wavelengths versus the power output from the light source.

Figure 3.10: Output Power of Tungsten Halogen Light Source for Wavelength From 340nm – 940nm

(50)

38

3.3.2 MOTORS

• Marathon Electric (Wausau, WI)- 725 rpm, 230/460 Volts, 1.6 Amperes. It has 1-400Hz, 240 Volts, and 7 Amperes. The motor was used to control the flow of biodiesel fuel.

• General Electric- 1740 rpm, 230/460 Volts, 1.4 Ampere. It has General Electric AF-300P11 inverter 200-230 Volts, 1-120Hz, 6 Amperes for a 208 Volt system. The motor was used to control the flow of isopropyl alcohol.

3.3.3 PUMP

Two pumps were used to control the flow of fuel and isopropyl alcohol. Pumps were bought from Tuthill Pump Group (Alsip, IL) model no. 4106.

3.3.4 SPECTROMETER

Spectrometer used was Lab Spec Pro 350nm – 2500nm, portable spectrometer with visible and NIR spectral range from 350nm to 2500nm. Spectrometer was purchased from Analytical Spectral Devices (Boulder, CO). It has NiMH battery back with built-in charger. It automatically adjusts gain and offset for optimal signal.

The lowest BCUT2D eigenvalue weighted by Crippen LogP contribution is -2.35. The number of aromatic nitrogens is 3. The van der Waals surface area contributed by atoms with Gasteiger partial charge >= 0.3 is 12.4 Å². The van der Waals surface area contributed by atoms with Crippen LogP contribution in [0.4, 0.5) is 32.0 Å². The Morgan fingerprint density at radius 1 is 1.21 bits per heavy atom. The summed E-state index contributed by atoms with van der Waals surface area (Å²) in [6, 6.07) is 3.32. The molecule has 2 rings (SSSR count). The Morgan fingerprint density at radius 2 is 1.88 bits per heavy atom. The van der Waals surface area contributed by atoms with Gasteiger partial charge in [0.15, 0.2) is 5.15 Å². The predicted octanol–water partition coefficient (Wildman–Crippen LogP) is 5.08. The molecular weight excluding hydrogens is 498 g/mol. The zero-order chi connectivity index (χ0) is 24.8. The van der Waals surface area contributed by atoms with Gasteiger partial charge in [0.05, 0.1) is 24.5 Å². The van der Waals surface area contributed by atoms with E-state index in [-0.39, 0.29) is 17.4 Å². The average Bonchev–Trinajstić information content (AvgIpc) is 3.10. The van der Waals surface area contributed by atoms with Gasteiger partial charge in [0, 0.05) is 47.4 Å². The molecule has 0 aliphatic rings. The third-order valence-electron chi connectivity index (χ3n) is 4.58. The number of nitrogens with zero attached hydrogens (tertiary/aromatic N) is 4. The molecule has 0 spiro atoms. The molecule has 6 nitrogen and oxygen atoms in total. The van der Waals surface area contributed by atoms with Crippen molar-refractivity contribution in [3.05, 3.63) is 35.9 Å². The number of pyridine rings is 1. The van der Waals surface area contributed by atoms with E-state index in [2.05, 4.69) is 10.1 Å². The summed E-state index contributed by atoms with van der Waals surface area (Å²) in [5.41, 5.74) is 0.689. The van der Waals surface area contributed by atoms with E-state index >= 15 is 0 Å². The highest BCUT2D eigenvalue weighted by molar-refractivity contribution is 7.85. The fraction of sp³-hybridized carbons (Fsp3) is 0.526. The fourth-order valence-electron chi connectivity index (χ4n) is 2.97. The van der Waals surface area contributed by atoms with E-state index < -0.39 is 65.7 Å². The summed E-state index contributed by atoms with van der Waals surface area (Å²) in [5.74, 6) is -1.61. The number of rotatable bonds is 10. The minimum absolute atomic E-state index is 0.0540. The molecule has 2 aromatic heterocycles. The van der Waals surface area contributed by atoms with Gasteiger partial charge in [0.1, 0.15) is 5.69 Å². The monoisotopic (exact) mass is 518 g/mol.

(51)

39

3.3.5 MULTIMETER

A Fluke (Everett, WA) model 189 multimeter was used to take the fuel temperature inside the fuel tank of cooling system.

3.4 FUEL SAMPLE PREPARATION

3.4.1 FUEL

Diesel No. 1 and Diesel No. 2 were ultra-low sulfur diesel fuel purchased from Chevron Phillips Chemical Company (The Woodlands, TX). Biodiesel was purchased from Environmental Products, LLC (Omaha, NE).

3.4.2 BLENDING OF BIODIESEL FUEL WITH DIESEL FUEL